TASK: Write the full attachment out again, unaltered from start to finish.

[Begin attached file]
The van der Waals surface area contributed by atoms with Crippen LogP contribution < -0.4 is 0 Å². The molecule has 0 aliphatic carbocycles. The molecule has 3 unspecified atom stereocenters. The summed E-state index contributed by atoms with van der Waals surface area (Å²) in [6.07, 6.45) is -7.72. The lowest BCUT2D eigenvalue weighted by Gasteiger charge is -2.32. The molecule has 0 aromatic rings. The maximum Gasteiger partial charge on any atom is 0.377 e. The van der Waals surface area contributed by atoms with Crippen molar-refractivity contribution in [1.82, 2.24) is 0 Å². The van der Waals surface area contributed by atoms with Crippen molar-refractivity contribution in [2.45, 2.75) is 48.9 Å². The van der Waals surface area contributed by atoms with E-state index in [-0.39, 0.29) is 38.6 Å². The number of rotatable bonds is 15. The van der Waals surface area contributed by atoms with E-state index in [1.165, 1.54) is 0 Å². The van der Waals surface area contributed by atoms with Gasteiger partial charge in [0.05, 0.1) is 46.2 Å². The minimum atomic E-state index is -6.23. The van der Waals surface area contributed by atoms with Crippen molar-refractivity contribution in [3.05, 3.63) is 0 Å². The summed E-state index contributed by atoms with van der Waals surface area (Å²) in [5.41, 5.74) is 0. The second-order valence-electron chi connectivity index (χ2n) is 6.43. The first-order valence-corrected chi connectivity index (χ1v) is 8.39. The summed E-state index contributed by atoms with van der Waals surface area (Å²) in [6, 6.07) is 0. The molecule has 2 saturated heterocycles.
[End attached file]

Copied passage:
The van der Waals surface area contributed by atoms with Crippen LogP contribution < -0.4 is 0 Å². The molecule has 0 aliphatic carbocycles. The molecule has 3 unspecified atom stereocenters. The summed E-state index contributed by atoms with van der Waals surface area (Å²) in [6.07, 6.45) is -7.72. The lowest BCUT2D eigenvalue weighted by Gasteiger charge is -2.32. The molecule has 0 aromatic rings. The maximum Gasteiger partial charge on any atom is 0.377 e. The van der Waals surface area contributed by atoms with Crippen molar-refractivity contribution in [1.82, 2.24) is 0 Å². The van der Waals surface area contributed by atoms with Crippen molar-refractivity contribution in [2.45, 2.75) is 48.9 Å². The van der Waals surface area contributed by atoms with E-state index in [-0.39, 0.29) is 38.6 Å². The number of rotatable bonds is 15. The van der Waals surface area contributed by atoms with E-state index in [1.165, 1.54) is 0 Å². The van der Waals surface area contributed by atoms with Gasteiger partial charge in [0.05, 0.1) is 46.2 Å². The minimum atomic E-state index is -6.23. The van der Waals surface area contributed by atoms with Crippen molar-refractivity contribution in [3.05, 3.63) is 0 Å². The summed E-state index contributed by atoms with van der Waals surface area (Å²) in [5.41, 5.74) is 0. The second-order valence-electron chi connectivity index (χ2n) is 6.43. The first-order valence-corrected chi connectivity index (χ1v) is 8.39. The summed E-state index contributed by atoms with van der Waals surface area (Å²) in [6, 6.07) is 0. The molecule has 2 saturated heterocycles.